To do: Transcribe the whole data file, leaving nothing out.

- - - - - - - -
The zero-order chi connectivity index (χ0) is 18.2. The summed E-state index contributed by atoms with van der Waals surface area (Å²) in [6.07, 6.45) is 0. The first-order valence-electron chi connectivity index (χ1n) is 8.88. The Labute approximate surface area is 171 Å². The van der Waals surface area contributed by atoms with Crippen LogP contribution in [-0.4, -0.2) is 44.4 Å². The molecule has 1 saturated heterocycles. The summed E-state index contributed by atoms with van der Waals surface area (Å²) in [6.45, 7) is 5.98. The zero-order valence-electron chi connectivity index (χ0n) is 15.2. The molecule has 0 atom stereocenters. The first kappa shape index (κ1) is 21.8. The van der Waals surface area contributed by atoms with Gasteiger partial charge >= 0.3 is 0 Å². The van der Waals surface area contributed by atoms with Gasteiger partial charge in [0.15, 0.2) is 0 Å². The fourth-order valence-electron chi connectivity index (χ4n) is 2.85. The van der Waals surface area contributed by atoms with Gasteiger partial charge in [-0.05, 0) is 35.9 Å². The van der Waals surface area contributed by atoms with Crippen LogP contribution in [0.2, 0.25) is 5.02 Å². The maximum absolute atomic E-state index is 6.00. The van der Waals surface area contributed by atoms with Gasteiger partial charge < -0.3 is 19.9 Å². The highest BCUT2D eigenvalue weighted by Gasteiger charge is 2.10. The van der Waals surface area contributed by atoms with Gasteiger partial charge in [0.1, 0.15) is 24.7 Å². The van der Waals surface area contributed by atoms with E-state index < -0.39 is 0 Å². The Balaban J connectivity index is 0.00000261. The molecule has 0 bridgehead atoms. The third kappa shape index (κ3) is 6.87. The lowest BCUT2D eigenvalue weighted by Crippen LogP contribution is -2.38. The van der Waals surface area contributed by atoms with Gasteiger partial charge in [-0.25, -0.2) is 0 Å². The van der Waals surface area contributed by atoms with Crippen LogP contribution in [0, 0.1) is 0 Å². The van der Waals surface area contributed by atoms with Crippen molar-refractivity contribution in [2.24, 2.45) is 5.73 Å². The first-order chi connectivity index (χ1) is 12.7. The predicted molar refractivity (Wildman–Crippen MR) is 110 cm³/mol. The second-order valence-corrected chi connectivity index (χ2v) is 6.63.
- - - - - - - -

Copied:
The zero-order chi connectivity index (χ0) is 18.2. The summed E-state index contributed by atoms with van der Waals surface area (Å²) in [6.07, 6.45) is 0. The first-order valence-electron chi connectivity index (χ1n) is 8.88. The Labute approximate surface area is 171 Å². The van der Waals surface area contributed by atoms with Crippen LogP contribution in [-0.4, -0.2) is 44.4 Å². The molecule has 1 saturated heterocycles. The summed E-state index contributed by atoms with van der Waals surface area (Å²) in [6.45, 7) is 5.98. The zero-order valence-electron chi connectivity index (χ0n) is 15.2. The molecule has 0 atom stereocenters. The first kappa shape index (κ1) is 21.8. The van der Waals surface area contributed by atoms with Gasteiger partial charge >= 0.3 is 0 Å². The van der Waals surface area contributed by atoms with Gasteiger partial charge in [0.15, 0.2) is 0 Å². The fourth-order valence-electron chi connectivity index (χ4n) is 2.85. The van der Waals surface area contributed by atoms with Gasteiger partial charge in [-0.05, 0) is 35.9 Å². The van der Waals surface area contributed by atoms with Crippen LogP contribution in [0.2, 0.25) is 5.02 Å². The maximum absolute atomic E-state index is 6.00. The van der Waals surface area contributed by atoms with Gasteiger partial charge < -0.3 is 19.9 Å². The highest BCUT2D eigenvalue weighted by Gasteiger charge is 2.10. The van der Waals surface area contributed by atoms with Gasteiger partial charge in [0.1, 0.15) is 24.7 Å². The van der Waals surface area contributed by atoms with E-state index < -0.39 is 0 Å². The Balaban J connectivity index is 0.00000261. The molecule has 0 bridgehead atoms. The third kappa shape index (κ3) is 6.87. The lowest BCUT2D eigenvalue weighted by Crippen LogP contribution is -2.38. The van der Waals surface area contributed by atoms with Gasteiger partial charge in [-0.25, -0.2) is 0 Å². The van der Waals surface area contributed by atoms with Crippen LogP contribution in [0, 0.1) is 0 Å². The van der Waals surface area contributed by atoms with Crippen molar-refractivity contribution in [2.24, 2.45) is 5.73 Å². The first-order chi connectivity index (χ1) is 12.7. The predicted molar refractivity (Wildman–Crippen MR) is 110 cm³/mol. The second-order valence-corrected chi connectivity index (χ2v) is 6.63.